Mueller is still looking into any possible financial transactions between the Trump campaign and Russia -- and speaking to witnesses about the question of obstruction of justice. "Earlier this week, [Mueller] spoke with former chief strategist Steve Bannon and just yesterday, interviewed former legal team spokesman Mark Corallo," said CBS News' Paula Reid. "So despite these claims from the White House that this is all wrapping up soon ... this is going to last well into this year and probably into next."

Along with several congressional investigations, Mueller's investigation began with the question of whether anyone on Mr. Trump's campaign colluded with Russians who meddled in the 2016 campaign. The indictment released Friday doesn't include any evidence that they did.

It alleges that on at least three instances, Russians using false U.S. personas contacted campaign officials associated with Trump's campaign in Florida. Those officials are identified as "Campaign Official 1, Campaign Official 2 and Campaign Official 3."

The indictment doesn't say if any of them responded, and Deputy Attorney General Rod Rosenstein said in a news conference shortly after it was released that "there is no allegation in this indictment that any American was a knowing participant in this illegal activity."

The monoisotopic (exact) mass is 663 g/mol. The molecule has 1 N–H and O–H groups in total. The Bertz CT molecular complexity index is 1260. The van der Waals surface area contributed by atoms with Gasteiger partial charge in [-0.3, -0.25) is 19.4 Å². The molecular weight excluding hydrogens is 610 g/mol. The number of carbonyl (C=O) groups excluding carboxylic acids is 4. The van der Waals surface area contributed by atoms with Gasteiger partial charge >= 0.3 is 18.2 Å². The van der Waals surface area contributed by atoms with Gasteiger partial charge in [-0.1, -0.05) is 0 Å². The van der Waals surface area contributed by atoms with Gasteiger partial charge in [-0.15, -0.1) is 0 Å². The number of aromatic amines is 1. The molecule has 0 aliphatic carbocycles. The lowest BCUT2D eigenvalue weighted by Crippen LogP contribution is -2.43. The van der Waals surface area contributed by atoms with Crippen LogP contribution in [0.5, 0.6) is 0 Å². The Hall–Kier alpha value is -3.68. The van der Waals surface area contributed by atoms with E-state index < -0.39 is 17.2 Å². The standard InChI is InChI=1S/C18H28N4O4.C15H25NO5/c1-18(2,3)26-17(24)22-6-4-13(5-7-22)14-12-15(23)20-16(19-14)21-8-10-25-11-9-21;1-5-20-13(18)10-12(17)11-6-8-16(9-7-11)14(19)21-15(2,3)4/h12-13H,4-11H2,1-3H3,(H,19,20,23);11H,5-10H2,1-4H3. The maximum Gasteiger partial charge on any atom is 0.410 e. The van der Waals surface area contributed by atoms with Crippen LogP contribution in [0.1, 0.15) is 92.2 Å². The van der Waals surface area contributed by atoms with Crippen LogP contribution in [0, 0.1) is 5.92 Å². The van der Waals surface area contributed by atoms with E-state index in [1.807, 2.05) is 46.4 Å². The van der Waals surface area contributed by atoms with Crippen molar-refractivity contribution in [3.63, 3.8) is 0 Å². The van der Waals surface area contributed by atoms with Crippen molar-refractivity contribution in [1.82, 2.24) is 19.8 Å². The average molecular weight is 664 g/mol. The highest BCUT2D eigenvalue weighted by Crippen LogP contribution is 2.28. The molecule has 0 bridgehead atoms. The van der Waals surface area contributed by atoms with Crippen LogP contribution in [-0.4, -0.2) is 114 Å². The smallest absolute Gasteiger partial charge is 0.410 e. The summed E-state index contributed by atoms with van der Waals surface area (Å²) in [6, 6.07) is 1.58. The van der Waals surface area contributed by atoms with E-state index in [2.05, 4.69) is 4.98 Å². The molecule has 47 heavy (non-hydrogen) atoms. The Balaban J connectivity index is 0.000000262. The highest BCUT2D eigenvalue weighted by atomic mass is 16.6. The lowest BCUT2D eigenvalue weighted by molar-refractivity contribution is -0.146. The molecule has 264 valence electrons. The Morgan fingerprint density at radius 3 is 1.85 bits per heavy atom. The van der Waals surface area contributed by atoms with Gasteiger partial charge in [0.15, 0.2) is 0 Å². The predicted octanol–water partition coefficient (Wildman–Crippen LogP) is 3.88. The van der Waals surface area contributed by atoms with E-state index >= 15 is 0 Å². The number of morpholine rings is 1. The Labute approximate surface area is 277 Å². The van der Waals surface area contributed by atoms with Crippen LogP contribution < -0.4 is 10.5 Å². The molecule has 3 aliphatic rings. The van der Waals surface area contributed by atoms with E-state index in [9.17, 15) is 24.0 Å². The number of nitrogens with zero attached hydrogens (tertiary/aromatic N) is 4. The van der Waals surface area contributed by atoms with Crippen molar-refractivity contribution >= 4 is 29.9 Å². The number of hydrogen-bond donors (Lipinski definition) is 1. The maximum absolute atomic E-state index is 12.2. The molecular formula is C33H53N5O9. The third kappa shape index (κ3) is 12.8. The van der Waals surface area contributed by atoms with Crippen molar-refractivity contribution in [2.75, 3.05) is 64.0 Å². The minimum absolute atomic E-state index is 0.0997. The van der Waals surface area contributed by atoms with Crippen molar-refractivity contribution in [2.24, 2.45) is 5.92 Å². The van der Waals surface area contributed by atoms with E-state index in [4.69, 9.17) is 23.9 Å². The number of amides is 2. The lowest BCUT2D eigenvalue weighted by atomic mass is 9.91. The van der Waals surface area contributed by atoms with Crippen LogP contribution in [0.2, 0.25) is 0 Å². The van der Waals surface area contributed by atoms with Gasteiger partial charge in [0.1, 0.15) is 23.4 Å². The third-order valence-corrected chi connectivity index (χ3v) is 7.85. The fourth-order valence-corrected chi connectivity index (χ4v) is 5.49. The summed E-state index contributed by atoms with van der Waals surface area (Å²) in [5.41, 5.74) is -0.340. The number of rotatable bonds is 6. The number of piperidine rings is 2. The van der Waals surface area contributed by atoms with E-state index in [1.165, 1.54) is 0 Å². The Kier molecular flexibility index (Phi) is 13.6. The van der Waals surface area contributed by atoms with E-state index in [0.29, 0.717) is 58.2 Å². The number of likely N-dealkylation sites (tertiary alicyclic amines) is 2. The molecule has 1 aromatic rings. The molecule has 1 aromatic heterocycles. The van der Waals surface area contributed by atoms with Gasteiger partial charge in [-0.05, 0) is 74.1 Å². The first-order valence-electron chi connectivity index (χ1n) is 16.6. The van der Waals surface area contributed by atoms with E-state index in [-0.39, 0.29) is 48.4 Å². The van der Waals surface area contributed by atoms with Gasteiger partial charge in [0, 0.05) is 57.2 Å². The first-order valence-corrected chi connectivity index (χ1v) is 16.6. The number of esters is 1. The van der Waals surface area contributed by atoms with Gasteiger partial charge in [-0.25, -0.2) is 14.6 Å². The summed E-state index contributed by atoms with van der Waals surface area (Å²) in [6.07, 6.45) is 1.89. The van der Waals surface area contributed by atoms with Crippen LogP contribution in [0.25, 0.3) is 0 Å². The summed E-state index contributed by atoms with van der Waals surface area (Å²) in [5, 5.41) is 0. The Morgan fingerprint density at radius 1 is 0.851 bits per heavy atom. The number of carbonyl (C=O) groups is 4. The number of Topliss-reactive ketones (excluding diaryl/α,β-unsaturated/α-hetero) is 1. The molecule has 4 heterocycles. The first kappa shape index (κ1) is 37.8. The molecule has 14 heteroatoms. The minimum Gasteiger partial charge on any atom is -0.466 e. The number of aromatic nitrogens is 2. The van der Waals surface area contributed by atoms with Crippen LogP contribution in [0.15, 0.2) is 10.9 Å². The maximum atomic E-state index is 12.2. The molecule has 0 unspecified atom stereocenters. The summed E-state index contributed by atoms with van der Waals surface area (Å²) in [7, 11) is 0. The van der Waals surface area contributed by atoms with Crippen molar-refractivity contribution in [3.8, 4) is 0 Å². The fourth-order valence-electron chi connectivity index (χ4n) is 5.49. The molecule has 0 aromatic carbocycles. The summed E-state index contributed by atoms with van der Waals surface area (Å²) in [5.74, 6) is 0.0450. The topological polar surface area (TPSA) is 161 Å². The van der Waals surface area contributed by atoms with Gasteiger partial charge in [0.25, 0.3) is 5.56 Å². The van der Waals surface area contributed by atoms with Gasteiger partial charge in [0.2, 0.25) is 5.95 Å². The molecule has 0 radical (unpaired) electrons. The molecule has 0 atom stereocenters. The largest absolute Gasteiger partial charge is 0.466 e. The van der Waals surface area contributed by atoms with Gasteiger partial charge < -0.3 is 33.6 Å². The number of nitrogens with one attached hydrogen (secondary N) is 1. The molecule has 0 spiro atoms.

Rosenstein noted that the Russians "took extraordinary steps to make it appear that they were ordinary American political activists."

Impact on election results?

Mueller's indictment doesn't mention the possible impact of the Russian effort. Deputy Attorney General Rod Rosenstein said in a press conference announcing the charges that "there is no allegation in the indictment that the charged conduct altered the outcome of the 2016 election." 

Mr. Trump went further in a tweet Friday, writing: "Russia started their anti-US campaign in 2014, long before I announced that I would run for President. The results of the election were not impacted."

Though some Democrats have opined that Russian interference could have swayed the results, there's been no evidence that it did. In an assessment after the election, the U.S. intelligence community described a Russian government effort to interfere on Mr. Trump's behalf. But they didn't assert that it swayed the election.

Mueller indicts 13 Russian nationals over 2016 election interference

Who were the Russians helping?

Most of the Russian election efforts detailed in the indictment are to help Mr. Trump's campaign, though the document is carefully worded, saying that their operations "included" supporting Mr. Trump and disparaging Clinton.